Wautoma, WI
Current Conditions
0:56 AM CDT
Clear
Temperature
47°F
Dew Point
46°F
Humidity
96%
Wind
CM at 0 mph
Barometer
30.23 in. F
Visibility
9.00 mi.
Sunrise
06:44 a.m.
Sunset
06:54 p.m.
Evening Forecast (7:00pm-Midnight)
Temperatures will range from 61 to 52 degrees with clear skies. Winds will remain steady around 7 miles per hour from the west. No precipitation is expected.
7-Day Forecast
Monday
61°F / 49°F
Clear
Tuesday
72°F / 48°F
Sunny
Wednesday
72°F / 48°F
Partly Cloudy
Thursday
70°F / 51°F
Partly Cloudy
Friday
75°F / 53°F
Sunny
Saturday
74°F / 54°F
Partly Cloudy
Sunday
75°F / 58°F
Partly Cloudy
Detailed Short Term Forecast
Issued at 0:56 AM CDT
Monday...Temperatures will range from a high of 61 to a low of 49 degrees with clear skies. Winds will range between 6 and 8 miles per hour from the west. No precipitation is expected.
Overnight ...Temperatures will range from 52 to 49 degrees with clear skies. Winds will remain steady around 7 miles per hour from the west. No precipitation is expected.
Tuesday...Temperatures will range from a high of 72 to a low of 48 degrees with clear skies. Winds will range between 4 and 7 miles per hour from the southsouthwest. No precipitation is expected.

Farmers concerned about proposed wetland rules

July 23, 2014 | 0 comments

ST. PAUL, MN (AP)

Some farmers in Minnesota have expressed concern that new rules on how wetlands are protected will give federal regulators an expanded role on their fields.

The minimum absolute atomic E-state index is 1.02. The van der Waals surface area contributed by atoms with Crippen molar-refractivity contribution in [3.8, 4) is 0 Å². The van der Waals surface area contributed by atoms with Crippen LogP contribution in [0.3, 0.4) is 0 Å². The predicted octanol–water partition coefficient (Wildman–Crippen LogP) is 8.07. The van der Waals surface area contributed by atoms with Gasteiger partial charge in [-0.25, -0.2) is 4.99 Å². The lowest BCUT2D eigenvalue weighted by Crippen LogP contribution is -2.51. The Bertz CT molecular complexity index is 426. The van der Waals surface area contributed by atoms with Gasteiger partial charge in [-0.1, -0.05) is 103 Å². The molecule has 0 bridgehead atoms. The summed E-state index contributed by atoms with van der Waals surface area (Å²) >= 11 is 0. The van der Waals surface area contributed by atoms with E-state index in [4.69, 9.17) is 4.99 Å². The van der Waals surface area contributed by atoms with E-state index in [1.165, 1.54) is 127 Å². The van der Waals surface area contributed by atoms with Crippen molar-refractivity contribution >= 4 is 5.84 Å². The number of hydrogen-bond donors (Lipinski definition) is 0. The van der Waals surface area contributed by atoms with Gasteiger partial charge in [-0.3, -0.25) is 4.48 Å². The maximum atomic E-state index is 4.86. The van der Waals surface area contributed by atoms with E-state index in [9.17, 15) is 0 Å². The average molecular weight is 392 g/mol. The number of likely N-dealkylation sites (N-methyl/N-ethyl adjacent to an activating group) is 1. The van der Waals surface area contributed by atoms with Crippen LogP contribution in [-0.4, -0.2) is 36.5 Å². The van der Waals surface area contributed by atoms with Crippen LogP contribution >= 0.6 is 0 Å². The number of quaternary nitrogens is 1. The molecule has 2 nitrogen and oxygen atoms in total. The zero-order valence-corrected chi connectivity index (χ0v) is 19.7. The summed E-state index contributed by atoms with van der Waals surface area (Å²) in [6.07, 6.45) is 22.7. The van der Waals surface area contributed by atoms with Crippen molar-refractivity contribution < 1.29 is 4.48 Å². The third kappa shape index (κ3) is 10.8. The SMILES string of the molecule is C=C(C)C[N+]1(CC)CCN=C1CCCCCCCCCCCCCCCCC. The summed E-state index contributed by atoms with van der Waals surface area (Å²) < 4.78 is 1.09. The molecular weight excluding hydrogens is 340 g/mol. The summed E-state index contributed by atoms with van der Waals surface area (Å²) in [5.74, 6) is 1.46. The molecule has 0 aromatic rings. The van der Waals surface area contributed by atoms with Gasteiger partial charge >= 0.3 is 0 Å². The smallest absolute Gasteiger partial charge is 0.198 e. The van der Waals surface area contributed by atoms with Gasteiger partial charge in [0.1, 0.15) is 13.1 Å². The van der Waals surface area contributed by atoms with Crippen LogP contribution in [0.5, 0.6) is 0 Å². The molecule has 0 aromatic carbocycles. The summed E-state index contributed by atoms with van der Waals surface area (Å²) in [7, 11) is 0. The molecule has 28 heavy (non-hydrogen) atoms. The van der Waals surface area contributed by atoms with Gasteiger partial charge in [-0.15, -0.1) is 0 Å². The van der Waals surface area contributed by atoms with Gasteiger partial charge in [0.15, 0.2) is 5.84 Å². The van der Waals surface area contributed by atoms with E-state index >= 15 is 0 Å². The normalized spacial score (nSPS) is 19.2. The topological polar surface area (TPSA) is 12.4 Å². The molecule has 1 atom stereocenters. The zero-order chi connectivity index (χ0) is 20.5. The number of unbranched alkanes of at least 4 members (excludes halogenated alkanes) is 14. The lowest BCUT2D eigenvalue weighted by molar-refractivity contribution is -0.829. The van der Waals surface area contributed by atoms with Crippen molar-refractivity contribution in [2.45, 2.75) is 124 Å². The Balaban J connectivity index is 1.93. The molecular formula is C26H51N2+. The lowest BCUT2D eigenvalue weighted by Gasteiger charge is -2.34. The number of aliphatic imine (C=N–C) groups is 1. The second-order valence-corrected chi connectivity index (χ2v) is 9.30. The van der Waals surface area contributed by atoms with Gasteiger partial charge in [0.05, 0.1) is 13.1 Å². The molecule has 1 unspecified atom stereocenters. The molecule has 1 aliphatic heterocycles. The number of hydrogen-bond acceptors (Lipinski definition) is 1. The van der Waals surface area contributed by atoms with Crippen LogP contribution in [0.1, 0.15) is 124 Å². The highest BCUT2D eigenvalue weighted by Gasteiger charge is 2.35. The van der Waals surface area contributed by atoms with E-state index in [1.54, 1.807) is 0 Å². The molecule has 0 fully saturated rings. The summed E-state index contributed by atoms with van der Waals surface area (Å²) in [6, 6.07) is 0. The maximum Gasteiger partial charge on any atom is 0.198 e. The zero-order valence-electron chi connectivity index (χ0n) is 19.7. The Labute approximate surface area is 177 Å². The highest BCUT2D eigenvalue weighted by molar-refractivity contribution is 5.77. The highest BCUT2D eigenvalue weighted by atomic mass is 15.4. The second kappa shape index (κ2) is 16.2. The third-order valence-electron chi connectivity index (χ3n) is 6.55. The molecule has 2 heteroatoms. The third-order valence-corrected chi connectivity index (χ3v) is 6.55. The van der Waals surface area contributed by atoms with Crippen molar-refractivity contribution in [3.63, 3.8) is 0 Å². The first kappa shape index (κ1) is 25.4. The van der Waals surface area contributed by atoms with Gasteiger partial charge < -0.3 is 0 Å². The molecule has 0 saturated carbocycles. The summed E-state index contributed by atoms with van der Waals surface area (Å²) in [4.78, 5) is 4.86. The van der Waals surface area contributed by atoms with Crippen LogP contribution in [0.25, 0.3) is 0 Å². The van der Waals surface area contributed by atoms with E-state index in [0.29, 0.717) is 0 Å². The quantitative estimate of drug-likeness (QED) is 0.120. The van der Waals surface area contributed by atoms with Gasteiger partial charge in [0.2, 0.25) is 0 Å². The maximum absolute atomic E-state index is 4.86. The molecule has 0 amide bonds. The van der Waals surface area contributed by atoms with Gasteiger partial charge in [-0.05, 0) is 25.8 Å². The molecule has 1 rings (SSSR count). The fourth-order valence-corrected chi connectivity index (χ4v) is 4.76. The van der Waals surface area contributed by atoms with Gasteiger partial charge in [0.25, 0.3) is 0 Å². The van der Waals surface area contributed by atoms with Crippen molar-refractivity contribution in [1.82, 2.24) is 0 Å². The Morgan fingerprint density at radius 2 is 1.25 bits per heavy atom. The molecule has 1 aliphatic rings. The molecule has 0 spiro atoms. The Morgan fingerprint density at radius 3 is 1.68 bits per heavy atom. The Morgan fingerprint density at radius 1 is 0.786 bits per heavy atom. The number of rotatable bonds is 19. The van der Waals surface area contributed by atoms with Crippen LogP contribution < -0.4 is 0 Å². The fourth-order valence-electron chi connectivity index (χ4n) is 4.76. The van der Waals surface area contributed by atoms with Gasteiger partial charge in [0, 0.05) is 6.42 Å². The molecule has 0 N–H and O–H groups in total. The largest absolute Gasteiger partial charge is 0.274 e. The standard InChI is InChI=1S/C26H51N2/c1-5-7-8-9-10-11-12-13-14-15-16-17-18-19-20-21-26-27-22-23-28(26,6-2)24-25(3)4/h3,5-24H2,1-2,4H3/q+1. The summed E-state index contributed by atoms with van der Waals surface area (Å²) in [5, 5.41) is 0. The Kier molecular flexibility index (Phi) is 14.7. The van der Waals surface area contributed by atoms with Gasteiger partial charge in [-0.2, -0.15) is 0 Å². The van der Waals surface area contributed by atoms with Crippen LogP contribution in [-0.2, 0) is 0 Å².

Minnesota Public Radio News reported that under Minnesota law, all wetlands are protected. And under Clean Water Act rules, farmers don't currently need permits for things like cleaning a drainage ditch if they are following proper practices.

But the U.S. Environmental Protection Agency recently decided to change the rule that defines what land use practices are regulated, and redefine which waters fall under federal jurisdiction. John Jaschke, director of the state Board of Water and Soil Resources, said that means some wetlands would be protected and others wouldn't.

And that has farmers concerned.

"We really believe this is going to create new regulatory burdens," Minnesota Farm Bureau President Kevin Paap said. "We're willing to sit down and have a constructive conversation about what is exempt, what is not exempt. More clarity on what the intent of this rule means to those on the land."

Paap said he's not opposed to regulation, but rules need to be clear.

EPA officials say they were surprised by farmers' reactions; the agency sees the changes as pro-agriculture. The EPA said it will continue talking with farmers before deciding on its next steps.

Minnesota Farmers Union President Doug Peterson said the EPA did a poor job in conveying its message.

"The bottom line is there is so much confusion on this in the countryside, it's going to be a long time before it's implemented," he said.

In Minnesota, the effect of any new rule would likely be muted because the state has its own laws to protect water, said Jaschke, of the water and soil resources board. He said state law "already has an equivalent or greater level of protection in most cases."

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